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Consider the following class:

public class TaskWorkDemo {
    private final Object mLock = new Object();
    private final ArrayDeque<String> mQueue = new ArrayDeque<String>();
    private Thread mThread;

    private String getOne(){
        synchronized (mLock){
            return mQueue.isEmpty() ? null : mQueue.peek();
        }
    }

    //--produce--
    private void putOne(String s){
        synchronized (mLock){
            mQueue.offer(s);
        }

        //-- at time T --
        if(mThread == null || !mThread.isAlive()){
            mThread = new Thread(new Runner());
            mThread.start();
        }
    }

    private class Runner implements Runnable{

        //--consume--
        @Override
        public void run() {
            String s = getOne();

            while (s != null){
                System.out.println(s);
                s = getOne();
            }

            //-- at time T --
            mThread = null;
        }
    }
}

The consumer thread should exist only if there are pending strings in the queue, i.e. no waiting on the queue like the typical usage we see. So, I'm trying to create a thread every time something is added to queue, by checking if any previous thread does not exists, or has finished.

But this approach has a corner case (see //-- at time T -- in code above): consumer thread is out of the loop, but not finished yet. producer thread is about to check if previous consumer thread is still around or not, it will find that it is still finishing, and skip to create a new one.

Any ideas ?

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up vote 1 down vote accepted

You should not set mThread to null, as it's eventually going to result in a NullPointerException:

  1. thread1 checks mThread == null, which returns false
  2. thread2 sets mThread = null
  3. thread1 checks !mThread.isAlive(), which throws a NullPointerException

You should probably use a ThreadPoolExecutor to solve your problem as kan suggests in his answer, but if for some reason you can't / won't do this then you can replace your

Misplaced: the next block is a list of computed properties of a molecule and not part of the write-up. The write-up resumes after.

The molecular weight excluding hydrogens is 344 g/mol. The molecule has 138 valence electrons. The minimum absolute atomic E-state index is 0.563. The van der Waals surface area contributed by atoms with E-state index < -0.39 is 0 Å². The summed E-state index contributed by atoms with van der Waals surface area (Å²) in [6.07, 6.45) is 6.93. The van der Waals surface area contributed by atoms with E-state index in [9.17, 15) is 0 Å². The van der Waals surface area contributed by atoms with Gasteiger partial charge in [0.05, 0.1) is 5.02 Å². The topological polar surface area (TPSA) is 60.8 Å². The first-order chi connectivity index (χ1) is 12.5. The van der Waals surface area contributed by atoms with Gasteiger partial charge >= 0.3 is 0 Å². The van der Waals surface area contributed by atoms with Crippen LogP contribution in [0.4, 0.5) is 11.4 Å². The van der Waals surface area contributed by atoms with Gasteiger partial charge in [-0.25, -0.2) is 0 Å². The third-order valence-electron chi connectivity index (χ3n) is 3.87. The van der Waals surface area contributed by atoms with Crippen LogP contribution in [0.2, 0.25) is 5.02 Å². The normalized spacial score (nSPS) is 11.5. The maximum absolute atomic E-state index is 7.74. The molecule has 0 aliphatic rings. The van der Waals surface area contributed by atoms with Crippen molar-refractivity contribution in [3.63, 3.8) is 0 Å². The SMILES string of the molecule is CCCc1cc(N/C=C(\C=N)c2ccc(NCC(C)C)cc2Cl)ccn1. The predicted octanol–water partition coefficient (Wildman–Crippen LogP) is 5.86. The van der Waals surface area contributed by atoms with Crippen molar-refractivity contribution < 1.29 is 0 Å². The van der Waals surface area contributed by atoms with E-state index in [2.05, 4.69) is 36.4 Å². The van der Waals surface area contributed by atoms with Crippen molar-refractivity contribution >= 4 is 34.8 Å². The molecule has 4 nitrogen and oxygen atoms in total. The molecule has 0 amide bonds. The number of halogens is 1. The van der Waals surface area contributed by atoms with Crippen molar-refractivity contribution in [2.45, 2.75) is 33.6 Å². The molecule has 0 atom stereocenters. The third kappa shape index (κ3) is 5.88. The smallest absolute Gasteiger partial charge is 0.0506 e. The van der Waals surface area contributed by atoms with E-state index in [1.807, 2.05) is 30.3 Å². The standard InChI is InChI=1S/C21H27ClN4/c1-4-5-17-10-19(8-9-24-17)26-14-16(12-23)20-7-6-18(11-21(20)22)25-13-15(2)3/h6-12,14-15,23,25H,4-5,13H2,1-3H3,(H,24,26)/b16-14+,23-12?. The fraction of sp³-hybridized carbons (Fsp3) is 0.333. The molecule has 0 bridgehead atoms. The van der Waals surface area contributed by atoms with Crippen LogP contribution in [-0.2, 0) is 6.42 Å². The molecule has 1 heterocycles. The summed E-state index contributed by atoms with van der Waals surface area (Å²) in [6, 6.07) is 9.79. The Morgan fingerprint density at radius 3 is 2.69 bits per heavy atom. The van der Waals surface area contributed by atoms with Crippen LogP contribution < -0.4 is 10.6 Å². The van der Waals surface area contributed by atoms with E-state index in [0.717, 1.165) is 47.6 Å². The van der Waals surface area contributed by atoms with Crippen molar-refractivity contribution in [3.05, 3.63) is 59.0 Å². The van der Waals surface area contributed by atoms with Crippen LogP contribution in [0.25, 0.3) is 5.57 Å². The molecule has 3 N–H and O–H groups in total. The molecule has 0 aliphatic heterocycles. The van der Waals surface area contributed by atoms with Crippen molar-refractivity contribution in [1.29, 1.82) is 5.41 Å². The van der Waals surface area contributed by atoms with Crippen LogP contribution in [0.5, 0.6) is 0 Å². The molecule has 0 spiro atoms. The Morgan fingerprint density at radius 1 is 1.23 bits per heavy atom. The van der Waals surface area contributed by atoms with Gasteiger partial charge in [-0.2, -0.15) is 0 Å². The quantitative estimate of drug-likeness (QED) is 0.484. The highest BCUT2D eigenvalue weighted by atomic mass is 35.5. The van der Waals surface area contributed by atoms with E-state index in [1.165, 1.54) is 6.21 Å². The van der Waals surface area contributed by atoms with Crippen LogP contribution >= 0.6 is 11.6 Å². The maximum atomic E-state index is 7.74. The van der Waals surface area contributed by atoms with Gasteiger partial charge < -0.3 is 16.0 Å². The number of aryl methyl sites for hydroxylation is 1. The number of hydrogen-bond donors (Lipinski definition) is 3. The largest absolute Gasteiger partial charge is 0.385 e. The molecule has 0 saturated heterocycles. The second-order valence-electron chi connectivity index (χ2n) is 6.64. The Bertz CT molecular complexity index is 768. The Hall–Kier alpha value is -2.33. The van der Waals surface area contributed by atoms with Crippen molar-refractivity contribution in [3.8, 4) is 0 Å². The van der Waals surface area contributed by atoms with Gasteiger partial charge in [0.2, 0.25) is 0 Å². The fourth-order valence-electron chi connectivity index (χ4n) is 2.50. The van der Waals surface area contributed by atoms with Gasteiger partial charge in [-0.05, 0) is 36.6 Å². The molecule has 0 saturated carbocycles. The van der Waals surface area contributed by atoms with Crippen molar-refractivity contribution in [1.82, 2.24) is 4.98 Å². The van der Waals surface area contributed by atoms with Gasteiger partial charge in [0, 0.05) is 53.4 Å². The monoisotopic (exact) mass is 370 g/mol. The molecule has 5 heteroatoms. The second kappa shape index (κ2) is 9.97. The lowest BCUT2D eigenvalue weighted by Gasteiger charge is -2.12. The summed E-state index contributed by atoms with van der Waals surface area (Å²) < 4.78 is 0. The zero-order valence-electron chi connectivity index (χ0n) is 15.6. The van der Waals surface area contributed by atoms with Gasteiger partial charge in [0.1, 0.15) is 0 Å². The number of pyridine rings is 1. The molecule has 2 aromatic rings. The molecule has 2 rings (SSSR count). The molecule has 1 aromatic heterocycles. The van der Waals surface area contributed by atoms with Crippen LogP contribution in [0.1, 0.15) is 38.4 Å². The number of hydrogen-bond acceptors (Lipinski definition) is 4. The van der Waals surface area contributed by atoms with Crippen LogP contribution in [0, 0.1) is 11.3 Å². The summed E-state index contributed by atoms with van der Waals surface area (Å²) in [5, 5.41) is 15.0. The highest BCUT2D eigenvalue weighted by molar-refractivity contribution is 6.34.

if(mThread == null || !mThread.isAlive())

condition with a

while(mThread.isAlive()) {
    sleep(sleep_parameter);
}
// mThread is no longer alive
mThread = new Thread(new Runner());
mThread.start();

loop, which will loop until the thread terminates. A more efficient alternative than sleeping is to use something like a Semaphore so that the consumer can signal when its thread is about to terminate (the producer passes a Semaphore with zero permits to the consumer and then calls acquire on the semaphore which causes it to block; the consumer then calls release on the semaphore when it's about to terminate, which wakes up the producer)

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Thanks for your response. I think that if while loop is able to raise a flag every time, that another round is due, the thread creating logic should skip creating a new thread. There will be brief moment when there are two threads, but only for a very short time. – S.D. Aug 5 '13 at 20:02
    
It also should be a lock (or at least volatile keyword) around mThread restart, otherwise if putOne invoked concurrently form several threads, it may start several consumer threads. Also the while-sleep will lock producer threads, which maybe also undesired. – kan Aug 5 '13 at 21:26

You could use JDK ThreadPoolExecutor. It allows you specify minimum thread count (zero in your case), maximum thread size (one in your case) and keep alive timeout (a time which a thread will be hanging around while queue is empty).

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If putOne is sparsely called, then the race condition won't occur. If it is frequently called, then you shouldn't nullify the thread.

(this answer assumes this is a kind of an exercise, as it is clearly not the way to implement producer-consumer algorithms in a multi-threaded environment)

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